By Stanley Carvalho
UPDATE 1: Two days after UAE announcement, details of $13.6bn facility still to be revealed.
The United Arab Emirates kept banks guessing on Wednesday about the structure of a 50 billion dirham ($13.62 billion) emergency funding facility designed to cope with a global liquidity crunch.
Two days after the central bank announced the facility, bankers in the second-largest Arab economy were still wondering if it would buy debt, such as bonds or certificates of deposit, in return for funds or directly inject cash into the system.
They called on the central bank to give more details to avoid adding to uncertainty in financial markets already uneasy over the US financial crisis.
"We need to know at the earliest the modus operandi of this facility because of the constraints in the money markets," said a banker in the money markets division at an Abu Dhabi bank.
"The central bank may deal on a case by case basis and deal accordingly with banks in need of funds. There have been some rumblings but we are expecting details of the terms of the facility very soon," he said.
Central bank officials in treasury and communications departments declined to comment when newswire Reuters called.
The central bank generally communicates policy changes with banks. It made Monday's announcement through the media.
"Transparency is a major issue, we should get more details on how it will work," said Faisal Hasan, head of research at Global Investment House.
"There has been a credit crunch in the UAE because foreign banks stopped interbank lending, and they are major players. We are in a booming economy and there are huge projects that need huge liquidity so local banks need this funding."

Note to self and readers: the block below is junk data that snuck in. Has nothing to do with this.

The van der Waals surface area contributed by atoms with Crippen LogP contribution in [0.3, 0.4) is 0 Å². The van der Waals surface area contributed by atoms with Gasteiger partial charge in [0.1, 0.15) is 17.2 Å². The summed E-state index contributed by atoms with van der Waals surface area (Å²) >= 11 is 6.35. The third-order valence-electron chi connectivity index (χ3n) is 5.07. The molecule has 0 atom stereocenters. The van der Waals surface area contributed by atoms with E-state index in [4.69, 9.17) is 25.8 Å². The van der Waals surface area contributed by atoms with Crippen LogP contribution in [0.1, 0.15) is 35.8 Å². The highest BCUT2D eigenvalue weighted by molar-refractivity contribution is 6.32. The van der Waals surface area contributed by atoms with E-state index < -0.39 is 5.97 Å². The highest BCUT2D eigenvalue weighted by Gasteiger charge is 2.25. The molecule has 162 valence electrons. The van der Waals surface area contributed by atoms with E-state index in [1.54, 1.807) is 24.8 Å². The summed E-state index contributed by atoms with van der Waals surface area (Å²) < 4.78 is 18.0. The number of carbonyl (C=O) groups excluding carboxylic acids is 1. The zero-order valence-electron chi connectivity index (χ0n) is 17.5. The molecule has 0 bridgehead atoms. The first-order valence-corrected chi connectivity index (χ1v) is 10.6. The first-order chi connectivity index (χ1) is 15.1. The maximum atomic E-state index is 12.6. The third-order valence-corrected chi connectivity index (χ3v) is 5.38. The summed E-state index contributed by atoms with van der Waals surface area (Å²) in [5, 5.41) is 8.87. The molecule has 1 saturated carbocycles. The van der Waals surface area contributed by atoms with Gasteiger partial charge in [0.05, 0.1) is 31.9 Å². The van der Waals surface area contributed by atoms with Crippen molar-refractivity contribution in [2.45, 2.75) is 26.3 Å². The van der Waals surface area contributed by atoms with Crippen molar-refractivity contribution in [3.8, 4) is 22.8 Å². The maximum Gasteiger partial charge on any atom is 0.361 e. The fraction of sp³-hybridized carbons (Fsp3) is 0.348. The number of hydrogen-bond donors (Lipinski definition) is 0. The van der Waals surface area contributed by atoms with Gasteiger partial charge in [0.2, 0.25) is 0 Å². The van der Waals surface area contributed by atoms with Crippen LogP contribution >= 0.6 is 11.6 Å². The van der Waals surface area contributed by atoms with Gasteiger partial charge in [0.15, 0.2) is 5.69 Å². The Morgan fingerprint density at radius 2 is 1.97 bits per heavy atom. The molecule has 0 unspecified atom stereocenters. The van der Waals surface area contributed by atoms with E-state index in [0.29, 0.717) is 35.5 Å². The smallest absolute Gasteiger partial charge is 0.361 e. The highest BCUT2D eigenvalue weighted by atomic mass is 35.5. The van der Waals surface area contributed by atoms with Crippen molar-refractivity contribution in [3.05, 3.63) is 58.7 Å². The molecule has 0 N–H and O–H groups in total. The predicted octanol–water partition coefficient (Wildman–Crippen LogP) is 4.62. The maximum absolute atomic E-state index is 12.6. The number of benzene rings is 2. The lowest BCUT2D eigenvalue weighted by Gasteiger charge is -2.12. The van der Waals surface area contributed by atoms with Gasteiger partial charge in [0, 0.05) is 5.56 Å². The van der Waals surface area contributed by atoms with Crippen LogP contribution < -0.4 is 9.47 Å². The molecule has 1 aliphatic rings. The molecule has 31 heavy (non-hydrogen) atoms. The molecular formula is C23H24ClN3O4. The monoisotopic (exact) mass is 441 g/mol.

UAE interbank rates, which have almost doubled in less than four months, rose on Wednesday, the one-month rate climbing to 3.66875 percent from 3.64375 percent a day earlier.
The UAE facility was announced on the heels of a $700 billion US government bailout plan aimed at easing the crisis that has put pressure on markets around the world, including the Gulf Arab region that is booming on the back of high oil prices.
Elsewhere in the Gulf region, Kuwaiti banks said on Wednesday the central bank would assess their liquidity needs.
Total loans in the UAE, the world's fifth-largest oil exporter have outpaced deposits, with credit surging 49 percent in the year to June to 893.93 billion dirhams. Over the same period, deposits grew 36 percent to 837.66 billion dirhams.
As a result, UAE banks have relied heavily on external funding, many of which have dried up in the global squeeze.
Money market rates have risen more than 170 basis points since early June as liquidity conditions tightened and investors who had piled into UAE dirhams on bets the Gulf state might revalue its dollar-pegged currency exited en-masse.
Bankers said credit was still relatively cheap in the country tackling inflation at 11.1 percent last year, pushing real interest rates sharply into negative territory.
Banks said the facility would help address a liquidity shortage if the central bank offered interest rates lower than those offered on the interbank market.
"There is no clarity on this. Banks and even the markets are waiting," said a treasury manager at another Abu Dhabi bank. "We have no details but we may get some guidance today."
When the central bank replaced a daily sale of fixed-rate certificates of deposit with an auction late last year, the change was communicated to banks the day before the shift.
Since then, the central bank has declined to publicly release auction results. (Reuters)